Referring now to FIG. 4, there is seen a block diagram of the system 26 containing an analyzer 86 for the measurement of the concentration of the carbon dioxide applied from the extractor 24 along line 40. A graphical recorder 88 is coupled to the analyzer 86 and provides a record of the carbon dioxide concentration as a function of time. The system 26 also comprises two selector valves 90 and 92 which selectively couple the analyzer 86 to line 40 from the extractor 24 of FIG. 1, or to either the lines 70 and 82 from the gas supply 28 of FIGS. 1 and 3. The analyzer 86 is a standard form of infrared analyzer of carbon dioxide which is available commercially, such as, for example, an infrared analyzer made by the Mine Safety Appliances of Pittsburgh, Pennsylvania, having Model No. LIRA300 or LIRA303. Such an infrared analyzer comprises an infrared source and an optical bench including a cell of a reference gas and provides an output electrical signal in response to the interaction of carbon dioxide with the infrared radiation.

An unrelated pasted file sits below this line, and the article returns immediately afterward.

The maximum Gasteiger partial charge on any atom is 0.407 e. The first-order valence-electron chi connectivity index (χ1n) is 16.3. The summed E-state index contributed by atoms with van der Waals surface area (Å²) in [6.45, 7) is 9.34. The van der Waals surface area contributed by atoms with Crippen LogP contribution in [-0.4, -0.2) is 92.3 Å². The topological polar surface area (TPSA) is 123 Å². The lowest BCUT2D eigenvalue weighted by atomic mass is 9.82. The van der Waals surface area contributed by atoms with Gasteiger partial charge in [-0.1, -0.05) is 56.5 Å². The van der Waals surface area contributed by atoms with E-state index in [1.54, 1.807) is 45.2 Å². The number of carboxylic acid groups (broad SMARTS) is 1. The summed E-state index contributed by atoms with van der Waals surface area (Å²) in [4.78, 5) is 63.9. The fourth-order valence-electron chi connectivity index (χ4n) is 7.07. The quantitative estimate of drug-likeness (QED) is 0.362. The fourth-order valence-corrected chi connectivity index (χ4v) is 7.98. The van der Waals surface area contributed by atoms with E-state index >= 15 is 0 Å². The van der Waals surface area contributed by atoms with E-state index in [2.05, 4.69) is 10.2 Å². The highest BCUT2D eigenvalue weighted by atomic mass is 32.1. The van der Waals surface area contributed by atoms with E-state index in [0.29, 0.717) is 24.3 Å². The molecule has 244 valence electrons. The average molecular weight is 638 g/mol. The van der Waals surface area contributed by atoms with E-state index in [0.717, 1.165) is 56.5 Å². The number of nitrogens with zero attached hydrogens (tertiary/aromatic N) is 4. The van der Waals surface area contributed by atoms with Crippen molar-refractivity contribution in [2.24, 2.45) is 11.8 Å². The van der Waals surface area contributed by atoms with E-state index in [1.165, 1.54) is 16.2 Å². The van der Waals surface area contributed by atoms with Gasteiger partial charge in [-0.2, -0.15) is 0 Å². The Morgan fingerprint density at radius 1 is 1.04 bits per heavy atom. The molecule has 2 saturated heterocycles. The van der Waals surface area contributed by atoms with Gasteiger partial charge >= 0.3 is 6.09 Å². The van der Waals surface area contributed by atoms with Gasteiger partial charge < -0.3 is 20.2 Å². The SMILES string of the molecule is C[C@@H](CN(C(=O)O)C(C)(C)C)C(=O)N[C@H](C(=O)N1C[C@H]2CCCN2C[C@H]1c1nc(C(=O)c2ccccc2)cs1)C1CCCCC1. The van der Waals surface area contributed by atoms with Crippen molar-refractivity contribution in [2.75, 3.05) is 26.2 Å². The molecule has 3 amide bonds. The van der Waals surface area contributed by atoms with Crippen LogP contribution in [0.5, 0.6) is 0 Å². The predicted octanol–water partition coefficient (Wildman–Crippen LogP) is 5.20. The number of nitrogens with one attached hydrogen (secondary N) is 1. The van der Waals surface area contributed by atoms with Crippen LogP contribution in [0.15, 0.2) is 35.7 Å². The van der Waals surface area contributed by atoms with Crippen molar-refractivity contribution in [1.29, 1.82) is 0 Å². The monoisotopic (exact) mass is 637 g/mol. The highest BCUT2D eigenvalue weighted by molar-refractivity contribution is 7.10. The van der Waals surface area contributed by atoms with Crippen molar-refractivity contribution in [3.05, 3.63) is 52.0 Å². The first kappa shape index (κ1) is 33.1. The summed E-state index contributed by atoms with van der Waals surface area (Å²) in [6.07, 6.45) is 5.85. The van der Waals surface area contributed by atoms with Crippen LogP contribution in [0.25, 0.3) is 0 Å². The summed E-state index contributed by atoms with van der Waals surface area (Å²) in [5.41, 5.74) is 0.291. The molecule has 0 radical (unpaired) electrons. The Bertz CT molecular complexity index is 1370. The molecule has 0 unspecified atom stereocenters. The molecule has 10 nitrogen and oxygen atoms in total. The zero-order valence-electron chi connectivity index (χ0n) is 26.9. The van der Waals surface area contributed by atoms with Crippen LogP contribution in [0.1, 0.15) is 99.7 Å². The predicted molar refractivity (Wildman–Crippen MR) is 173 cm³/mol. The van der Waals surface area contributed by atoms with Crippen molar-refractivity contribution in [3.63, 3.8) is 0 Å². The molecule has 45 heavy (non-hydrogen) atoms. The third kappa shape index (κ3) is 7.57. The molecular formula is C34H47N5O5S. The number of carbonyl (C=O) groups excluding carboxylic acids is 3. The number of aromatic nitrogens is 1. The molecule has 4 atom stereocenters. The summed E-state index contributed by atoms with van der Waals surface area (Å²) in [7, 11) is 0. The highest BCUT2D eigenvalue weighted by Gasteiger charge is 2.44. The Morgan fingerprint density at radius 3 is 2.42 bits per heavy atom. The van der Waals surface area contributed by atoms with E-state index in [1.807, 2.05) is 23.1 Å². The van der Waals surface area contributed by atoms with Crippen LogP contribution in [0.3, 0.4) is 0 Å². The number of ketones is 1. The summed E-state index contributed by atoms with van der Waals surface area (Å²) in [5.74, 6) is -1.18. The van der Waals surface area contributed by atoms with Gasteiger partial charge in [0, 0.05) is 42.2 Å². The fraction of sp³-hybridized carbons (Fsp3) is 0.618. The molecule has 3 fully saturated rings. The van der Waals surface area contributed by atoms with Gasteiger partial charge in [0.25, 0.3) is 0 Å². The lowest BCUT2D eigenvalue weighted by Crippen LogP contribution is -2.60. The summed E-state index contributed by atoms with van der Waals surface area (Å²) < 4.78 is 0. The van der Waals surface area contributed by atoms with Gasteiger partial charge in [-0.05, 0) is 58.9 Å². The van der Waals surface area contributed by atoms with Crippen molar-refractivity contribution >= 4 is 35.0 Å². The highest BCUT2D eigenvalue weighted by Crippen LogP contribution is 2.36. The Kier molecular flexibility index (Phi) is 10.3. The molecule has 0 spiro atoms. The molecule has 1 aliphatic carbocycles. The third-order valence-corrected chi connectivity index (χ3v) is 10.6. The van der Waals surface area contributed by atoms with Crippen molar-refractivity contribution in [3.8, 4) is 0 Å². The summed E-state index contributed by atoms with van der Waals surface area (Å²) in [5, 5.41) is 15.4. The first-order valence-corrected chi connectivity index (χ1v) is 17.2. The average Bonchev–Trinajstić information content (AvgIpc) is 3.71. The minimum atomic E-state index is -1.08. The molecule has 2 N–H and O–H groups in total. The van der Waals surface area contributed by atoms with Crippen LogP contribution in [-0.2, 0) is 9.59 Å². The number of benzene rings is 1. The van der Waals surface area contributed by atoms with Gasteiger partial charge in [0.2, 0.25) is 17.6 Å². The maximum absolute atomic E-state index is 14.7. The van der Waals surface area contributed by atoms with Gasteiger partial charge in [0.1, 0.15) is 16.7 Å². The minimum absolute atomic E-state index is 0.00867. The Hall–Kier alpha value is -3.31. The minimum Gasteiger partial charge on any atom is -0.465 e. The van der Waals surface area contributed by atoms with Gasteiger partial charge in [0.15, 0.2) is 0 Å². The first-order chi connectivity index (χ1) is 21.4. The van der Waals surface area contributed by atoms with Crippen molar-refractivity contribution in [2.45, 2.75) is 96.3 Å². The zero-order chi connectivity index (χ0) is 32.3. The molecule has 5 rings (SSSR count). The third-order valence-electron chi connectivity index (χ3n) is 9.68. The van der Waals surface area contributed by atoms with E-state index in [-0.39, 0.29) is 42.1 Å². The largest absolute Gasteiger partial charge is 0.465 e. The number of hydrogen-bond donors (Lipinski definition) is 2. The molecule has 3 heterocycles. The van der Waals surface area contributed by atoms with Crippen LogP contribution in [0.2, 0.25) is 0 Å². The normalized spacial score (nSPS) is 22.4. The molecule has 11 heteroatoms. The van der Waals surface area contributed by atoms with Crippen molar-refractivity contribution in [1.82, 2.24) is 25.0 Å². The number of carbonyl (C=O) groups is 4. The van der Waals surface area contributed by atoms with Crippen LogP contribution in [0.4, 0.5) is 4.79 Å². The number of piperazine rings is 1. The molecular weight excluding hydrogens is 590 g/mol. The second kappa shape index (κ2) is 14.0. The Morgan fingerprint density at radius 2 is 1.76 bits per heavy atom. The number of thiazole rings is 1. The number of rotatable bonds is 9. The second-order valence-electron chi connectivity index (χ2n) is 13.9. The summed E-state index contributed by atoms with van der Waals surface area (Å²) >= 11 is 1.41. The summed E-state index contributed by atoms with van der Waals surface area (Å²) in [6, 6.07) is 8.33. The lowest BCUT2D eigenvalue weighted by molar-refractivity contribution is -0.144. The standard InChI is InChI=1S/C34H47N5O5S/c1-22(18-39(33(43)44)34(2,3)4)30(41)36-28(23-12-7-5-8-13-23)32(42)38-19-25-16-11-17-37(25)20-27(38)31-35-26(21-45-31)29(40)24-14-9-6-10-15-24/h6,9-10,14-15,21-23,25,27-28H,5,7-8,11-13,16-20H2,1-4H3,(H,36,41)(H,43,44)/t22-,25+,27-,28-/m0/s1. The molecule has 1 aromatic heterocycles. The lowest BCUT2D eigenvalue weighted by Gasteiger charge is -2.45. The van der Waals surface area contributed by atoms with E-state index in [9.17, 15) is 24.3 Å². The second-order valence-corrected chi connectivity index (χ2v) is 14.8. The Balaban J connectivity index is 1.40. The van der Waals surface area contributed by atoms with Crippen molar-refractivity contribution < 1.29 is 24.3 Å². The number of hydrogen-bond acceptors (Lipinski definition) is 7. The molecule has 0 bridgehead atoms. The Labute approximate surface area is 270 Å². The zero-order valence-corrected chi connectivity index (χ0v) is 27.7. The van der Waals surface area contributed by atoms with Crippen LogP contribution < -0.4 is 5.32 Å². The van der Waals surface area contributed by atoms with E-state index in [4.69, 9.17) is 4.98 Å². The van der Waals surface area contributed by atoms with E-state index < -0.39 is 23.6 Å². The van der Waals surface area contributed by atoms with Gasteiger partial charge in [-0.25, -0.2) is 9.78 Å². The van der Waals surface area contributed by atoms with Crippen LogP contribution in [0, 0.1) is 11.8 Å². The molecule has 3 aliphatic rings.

The analyzer system 26 is calibrated by setting the selector valves 90 and 92 to admit gas free of carbon dioxide from line 82 in order to obtain a zero reading on the recorder 88, then the selector valve 90 is switched to line 70 to admit the predetermined concentration of carbon dioxide to give a full scale reading on the recoder 88. The entire system 20 of FIG. 1 is then calibrated by setting the selector valve 92 to admit gases from line 40 and the selector valve 58 of FIG. 2 is set to admit sewage from the reference source 50. The pump 74 of FIG. 3 is then adjusted by the knob 80 for adjusting the rate of flow of the oxidant on line 38 until the recorder 88 shows a carbon dioxide concentration consistent with the known concentration of organic carbonaceous material of the reference sewage provided by the source 50 of FIG. 2. This adjustment of calibration permits the system 20 of FIG. 1 to give a continuous reading of the concentration of organic carbonaceous material in the sewage as it continuously flows along line 30 in contradistinction to the batch-type processing utilized by systems of the prior art.